# Computing mod inverse?

How might one compute $4^{-1} \mod 17$ I know the answer is 13. I'm just not sure how to arrive at that number, and can't find any good explanations. Any help would be great

• – user12859 Oct 3 '15 at 23:50
• What you linked me to is the Extended Euclidean Algorithm which gives the GCD (Greatest Common Divisor) of two numbers, no? It isn't helpful. I'm not looking for the GCD of these two numbers. I'm looking for an example similar to solve $x^{-1} \mod y$ – Shammy Oct 4 '15 at 0:09
• What I linked you "to is the Extended Euclidean Algorithm which gives the" $\hspace{1.5 in}$ "coefficients of Bézout's identity". $\;$ – user12859 Oct 4 '15 at 0:14
• I'm very confused. I thought it was rather simple to solve the problem I have. Are you saying I need to find the GCD(4,17) first? I just want to be clear – Shammy Oct 4 '15 at 0:17
• No, you'll need either x or y, depending on which of {a,b} is to be inverted. $\;$ – user12859 Oct 4 '15 at 0:19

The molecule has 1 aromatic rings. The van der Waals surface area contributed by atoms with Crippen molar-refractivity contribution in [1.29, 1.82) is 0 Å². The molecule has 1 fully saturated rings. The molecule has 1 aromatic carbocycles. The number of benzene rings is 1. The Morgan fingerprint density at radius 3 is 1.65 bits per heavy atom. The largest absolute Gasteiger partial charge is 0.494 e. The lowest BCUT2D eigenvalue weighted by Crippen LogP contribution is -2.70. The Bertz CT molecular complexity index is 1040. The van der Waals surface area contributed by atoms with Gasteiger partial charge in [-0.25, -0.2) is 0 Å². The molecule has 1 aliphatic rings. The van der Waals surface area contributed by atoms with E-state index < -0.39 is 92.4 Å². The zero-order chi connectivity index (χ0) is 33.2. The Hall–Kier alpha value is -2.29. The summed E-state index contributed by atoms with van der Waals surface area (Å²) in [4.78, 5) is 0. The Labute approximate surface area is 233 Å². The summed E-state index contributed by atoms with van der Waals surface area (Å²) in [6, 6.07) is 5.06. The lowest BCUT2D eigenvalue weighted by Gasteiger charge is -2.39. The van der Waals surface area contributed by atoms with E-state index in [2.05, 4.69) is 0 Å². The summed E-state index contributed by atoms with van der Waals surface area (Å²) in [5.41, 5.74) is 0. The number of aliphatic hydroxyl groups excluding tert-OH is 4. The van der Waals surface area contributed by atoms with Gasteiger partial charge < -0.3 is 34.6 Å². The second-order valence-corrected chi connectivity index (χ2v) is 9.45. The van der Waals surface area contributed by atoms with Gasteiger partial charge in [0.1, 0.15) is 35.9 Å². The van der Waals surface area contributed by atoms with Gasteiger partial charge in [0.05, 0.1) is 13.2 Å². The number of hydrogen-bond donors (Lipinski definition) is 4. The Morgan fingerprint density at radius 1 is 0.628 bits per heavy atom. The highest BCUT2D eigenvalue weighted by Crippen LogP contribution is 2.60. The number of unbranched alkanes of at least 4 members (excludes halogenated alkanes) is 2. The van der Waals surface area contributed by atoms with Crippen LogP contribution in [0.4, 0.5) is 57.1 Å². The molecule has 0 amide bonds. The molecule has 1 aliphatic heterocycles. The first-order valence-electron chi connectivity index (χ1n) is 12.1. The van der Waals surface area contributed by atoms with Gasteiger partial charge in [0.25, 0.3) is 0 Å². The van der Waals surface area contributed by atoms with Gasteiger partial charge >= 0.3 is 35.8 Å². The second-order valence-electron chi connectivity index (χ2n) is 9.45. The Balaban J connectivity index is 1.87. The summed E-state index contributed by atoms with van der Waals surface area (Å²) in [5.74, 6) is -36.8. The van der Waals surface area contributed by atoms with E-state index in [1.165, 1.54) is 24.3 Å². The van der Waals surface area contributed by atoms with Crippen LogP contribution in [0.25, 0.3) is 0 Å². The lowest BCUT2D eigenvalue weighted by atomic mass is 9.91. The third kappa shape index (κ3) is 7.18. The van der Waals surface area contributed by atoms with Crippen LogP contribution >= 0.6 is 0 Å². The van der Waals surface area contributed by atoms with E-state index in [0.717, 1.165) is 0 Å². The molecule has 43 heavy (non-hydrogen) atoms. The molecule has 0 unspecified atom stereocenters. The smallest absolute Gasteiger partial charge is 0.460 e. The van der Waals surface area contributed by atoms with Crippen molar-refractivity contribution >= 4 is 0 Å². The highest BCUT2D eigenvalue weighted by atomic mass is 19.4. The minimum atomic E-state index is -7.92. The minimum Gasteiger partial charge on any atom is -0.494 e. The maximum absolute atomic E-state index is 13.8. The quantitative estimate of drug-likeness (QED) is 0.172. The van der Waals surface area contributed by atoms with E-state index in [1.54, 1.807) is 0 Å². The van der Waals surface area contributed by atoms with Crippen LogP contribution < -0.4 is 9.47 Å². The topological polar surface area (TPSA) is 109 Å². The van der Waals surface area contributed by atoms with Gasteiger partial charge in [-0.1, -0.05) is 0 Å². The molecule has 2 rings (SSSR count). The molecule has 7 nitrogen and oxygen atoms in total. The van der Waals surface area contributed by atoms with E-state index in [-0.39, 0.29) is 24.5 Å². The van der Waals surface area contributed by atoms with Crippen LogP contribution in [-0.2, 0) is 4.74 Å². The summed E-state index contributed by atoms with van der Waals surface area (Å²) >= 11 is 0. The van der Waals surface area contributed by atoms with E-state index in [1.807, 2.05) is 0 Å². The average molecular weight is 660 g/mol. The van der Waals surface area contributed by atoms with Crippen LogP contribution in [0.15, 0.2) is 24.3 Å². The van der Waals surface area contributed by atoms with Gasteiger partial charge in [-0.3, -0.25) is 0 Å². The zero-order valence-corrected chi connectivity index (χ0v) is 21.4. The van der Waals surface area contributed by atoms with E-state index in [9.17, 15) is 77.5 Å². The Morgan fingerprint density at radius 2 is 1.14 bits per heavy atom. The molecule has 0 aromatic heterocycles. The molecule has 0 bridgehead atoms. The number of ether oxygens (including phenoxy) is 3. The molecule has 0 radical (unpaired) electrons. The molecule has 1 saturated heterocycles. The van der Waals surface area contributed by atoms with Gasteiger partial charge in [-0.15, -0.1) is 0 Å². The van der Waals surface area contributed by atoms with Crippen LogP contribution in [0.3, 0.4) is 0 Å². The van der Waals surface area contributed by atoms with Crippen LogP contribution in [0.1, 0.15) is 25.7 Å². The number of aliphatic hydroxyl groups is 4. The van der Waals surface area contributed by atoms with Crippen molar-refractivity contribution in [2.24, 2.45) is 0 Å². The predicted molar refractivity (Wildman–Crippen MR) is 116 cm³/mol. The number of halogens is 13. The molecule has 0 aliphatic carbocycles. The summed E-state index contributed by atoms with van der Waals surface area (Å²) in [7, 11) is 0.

## 1 Answer

In order to compute the inverse of $a$ modulo $n$, use the extended Euclidean algorithm to find the GCD of $a$ and $n$ (which should be 1), together with coefficients $x,y$ such that $ax + ny = 1$. The inverse of $a$ modulo $n$ is thus $x$.

The extended Euclidean algorithm gives a constructive proof of Bézout's identity, which states that for all integers $a,b$ there exist integers $x,y$ such that $ax+by = \mathrm{gcd}(a,b)$. A different proof shows that the minimal positive value of $ax+by$ (over all $x,y$) is $\mathrm{gcd}(a,b)$.

The extended Euclidean algorithm works in greater generality, for any Euclidean domain. An important example is the ring of polynomials over a field.